East Bay Innovations (EBI) was founded nearly 30 years ago by Executive Director Tom Heinz. The private nonprofit is known for helping individuals with disabilities find and retain employment and establish independent lives. EBI's services for employers are an important element in the success of their clients in the workforce.
"In addition to our direct hire services for employers, we also set up internship programs for companies and agencies, and cover the EBI interns' pay and benefits while they gain valuable experience in real work settings," says Heinz. "After a successful internship, our clients are considered for regular, full-time work by their internship hosts. Our services act as a reasonable accommodation at no cost to employers. Once hired, our clients receive job coaching from EBI staff. While support decreases over time, EBI staff remains available to support clients and employers as long as they're employed."
East Bay Innovations is one of the contracted nonprofits of the State of California's Regional Centers that provide services to people with intellectual/developmental disabilities. Individuals served by EBI rarely compete well for jobs compared to non-disabled applicants, according to Heinz. But clients can be very successful in the workplace, even if they lack formal education or experience, thanks to the nonprofit's training programs and ongoing support.
As reported by the television program 60 Minutes recently, many adults with autism have a hard time finding a job but more companies are discovering the unique skills and potential they offer. That is true for EBI clients as a whole. Employers might be surprised at the variety of jobs clients do and the skills they possess, says Heinz. Some clients have gone to college and have education in targeted fields. Some have strong administrative skills. Some have technical skills that can be applied to a variety of jobs. Many clients have other financial support because of their disabilities, so they appreciate entry-level work opportunities that they can handle well. All are passionate about working.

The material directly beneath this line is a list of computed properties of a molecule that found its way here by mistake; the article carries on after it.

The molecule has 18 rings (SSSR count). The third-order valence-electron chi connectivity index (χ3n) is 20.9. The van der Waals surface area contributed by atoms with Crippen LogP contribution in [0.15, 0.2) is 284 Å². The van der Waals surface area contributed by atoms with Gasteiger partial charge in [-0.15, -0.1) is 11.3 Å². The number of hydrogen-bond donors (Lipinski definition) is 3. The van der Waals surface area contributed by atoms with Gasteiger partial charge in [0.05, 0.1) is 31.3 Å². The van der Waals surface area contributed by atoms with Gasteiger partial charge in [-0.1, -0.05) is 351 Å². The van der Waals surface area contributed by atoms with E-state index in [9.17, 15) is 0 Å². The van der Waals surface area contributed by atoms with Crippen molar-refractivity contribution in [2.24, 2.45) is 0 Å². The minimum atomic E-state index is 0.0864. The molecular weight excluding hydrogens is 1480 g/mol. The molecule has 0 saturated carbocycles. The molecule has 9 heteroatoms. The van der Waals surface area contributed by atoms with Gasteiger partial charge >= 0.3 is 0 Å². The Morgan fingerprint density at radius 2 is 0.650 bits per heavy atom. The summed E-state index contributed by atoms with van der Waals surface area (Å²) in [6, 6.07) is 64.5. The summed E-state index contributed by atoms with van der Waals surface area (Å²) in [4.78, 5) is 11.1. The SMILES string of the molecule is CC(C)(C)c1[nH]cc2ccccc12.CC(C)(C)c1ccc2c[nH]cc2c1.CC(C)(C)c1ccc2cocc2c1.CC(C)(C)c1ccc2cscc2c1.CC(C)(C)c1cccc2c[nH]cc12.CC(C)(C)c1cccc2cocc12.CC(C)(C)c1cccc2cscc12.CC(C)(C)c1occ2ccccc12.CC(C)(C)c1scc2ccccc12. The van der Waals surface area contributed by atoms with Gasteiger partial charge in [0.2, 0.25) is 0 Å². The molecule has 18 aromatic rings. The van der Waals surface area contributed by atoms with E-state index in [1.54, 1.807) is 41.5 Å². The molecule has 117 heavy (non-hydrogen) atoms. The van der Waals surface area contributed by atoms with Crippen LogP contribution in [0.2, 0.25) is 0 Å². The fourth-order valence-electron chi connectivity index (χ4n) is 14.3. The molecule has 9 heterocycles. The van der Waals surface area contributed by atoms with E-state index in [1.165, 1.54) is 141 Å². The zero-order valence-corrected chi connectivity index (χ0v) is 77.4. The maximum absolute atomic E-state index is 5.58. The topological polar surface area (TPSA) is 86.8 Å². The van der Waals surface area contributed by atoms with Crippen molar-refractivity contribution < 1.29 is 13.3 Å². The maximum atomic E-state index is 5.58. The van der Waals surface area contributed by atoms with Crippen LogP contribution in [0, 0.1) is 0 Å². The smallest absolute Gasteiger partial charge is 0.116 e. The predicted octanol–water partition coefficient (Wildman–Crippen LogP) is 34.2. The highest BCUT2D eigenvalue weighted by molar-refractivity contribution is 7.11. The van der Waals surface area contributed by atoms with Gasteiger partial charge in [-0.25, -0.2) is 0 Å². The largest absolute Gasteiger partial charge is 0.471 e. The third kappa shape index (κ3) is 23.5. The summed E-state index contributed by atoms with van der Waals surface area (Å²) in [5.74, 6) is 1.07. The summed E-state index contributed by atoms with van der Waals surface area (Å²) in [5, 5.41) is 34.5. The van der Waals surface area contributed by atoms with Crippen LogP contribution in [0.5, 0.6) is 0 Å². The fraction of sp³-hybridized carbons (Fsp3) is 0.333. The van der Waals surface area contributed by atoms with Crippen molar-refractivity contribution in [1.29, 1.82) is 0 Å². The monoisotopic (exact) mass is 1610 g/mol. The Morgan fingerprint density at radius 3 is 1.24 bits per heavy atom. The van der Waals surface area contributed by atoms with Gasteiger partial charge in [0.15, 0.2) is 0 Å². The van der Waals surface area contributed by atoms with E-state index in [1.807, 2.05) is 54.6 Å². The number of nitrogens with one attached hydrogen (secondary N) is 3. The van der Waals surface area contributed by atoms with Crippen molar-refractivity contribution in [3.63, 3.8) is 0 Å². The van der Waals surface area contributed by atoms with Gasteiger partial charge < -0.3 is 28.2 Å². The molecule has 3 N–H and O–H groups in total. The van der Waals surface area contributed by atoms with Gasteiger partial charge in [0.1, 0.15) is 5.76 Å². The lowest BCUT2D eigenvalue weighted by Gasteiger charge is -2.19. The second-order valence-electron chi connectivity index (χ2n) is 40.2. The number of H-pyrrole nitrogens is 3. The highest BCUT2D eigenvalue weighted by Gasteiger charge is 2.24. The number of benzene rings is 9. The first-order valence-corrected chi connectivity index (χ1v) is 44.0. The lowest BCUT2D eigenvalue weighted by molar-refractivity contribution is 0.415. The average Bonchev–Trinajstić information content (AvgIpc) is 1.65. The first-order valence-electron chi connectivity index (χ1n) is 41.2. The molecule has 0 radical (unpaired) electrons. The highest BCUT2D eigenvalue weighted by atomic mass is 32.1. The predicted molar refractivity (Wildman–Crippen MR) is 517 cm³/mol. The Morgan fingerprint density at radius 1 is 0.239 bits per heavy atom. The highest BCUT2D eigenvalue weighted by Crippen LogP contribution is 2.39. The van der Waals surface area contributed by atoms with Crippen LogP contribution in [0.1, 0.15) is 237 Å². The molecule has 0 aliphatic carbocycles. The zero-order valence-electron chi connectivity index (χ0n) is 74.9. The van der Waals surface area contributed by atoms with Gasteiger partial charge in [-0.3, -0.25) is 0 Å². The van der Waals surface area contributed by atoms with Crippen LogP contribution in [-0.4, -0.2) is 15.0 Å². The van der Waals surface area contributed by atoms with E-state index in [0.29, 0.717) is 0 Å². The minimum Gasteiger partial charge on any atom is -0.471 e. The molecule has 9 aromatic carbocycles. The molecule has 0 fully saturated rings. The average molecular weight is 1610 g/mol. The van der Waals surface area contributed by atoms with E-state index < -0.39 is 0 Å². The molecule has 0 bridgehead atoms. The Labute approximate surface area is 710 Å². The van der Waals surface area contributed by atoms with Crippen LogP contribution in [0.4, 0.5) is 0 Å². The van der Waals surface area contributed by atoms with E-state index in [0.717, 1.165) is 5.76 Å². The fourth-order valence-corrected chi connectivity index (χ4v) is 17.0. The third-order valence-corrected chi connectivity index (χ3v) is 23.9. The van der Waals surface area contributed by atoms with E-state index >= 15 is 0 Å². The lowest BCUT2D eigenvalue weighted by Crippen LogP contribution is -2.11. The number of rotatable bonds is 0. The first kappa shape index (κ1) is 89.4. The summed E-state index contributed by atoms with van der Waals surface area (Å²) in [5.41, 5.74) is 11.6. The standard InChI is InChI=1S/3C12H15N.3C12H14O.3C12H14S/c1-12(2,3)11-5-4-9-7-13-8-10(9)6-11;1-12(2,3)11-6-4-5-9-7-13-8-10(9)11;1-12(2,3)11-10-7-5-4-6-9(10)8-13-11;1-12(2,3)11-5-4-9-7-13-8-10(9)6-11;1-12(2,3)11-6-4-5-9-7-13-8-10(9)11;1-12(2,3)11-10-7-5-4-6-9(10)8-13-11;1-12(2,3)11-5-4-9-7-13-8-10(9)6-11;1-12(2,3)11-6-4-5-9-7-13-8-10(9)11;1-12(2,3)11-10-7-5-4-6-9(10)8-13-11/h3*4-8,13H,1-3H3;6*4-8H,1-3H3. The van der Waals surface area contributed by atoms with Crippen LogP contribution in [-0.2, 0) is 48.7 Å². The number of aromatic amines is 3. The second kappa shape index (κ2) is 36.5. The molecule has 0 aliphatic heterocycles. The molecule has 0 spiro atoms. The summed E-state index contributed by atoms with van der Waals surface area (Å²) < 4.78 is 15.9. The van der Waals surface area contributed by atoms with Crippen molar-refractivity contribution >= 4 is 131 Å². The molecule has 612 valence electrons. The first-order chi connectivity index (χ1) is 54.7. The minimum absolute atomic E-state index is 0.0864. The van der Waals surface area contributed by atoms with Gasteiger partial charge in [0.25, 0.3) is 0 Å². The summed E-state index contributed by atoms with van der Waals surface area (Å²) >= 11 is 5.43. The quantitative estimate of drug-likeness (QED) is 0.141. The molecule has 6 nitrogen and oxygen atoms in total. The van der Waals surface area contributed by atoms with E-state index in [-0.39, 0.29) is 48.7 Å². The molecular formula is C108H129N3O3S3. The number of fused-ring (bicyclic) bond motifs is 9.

"People with disabilities are significantly unemployed but should be a valued part of the workforce," notes Heinz. "We are committed to providing each client with thoughtful, comprehensive support for their success. We know that an employer's comfort level is key in their willingness to hire from East Bay Innovations. That's why the free services we provide are designed to help our employers with workforce retention as well as promotional opportunities for our clients."
EBI has many success stories for both clients and employers. Two EBI clients, for example, were hired for administrative work in the Alameda County Sheriff's Payroll and Human Resources departments following their internships. Another EBI client provided administrative support during an internship at the Alameda County Administrator's Office. After the internship ended, she was hired for a comparable position in the Alameda County District Attorney's Office.
Heinz founded EBI partly in response to witnessing the challenges of his mother, who developed scleroderma when he was ten. This terrible form of arthritis affects one's internal organs and results in the tightening and hardening of skin patches. Heinz was 18 when his mother died.
"She was an incredibly kind, compassionate person and always held her head up high even though people reacted to her cruelly as her body declined," notes Heinz. "She taught me that everyone has value as a person, despite any medical challenges they may endure. I learned from her that each and every one of us has a place in our society and needs respect. People with disabilities encounter many barriers to living a life with the same options as non-disabled people. We don't want to assist someone to just find a job. We want to help people get a job that pays a living wage and a career path. A job for our clients is a huge step towards self-sufficiency and independence."
For more information about East Bay Innovations, please visit www.eastbayinnovations.org.
To view the 60 Minutes report called Talent on the Spectrum, please visit www.youtube.com/watch?v=YnAUy4BM0w8&ab_channel=60Minutes.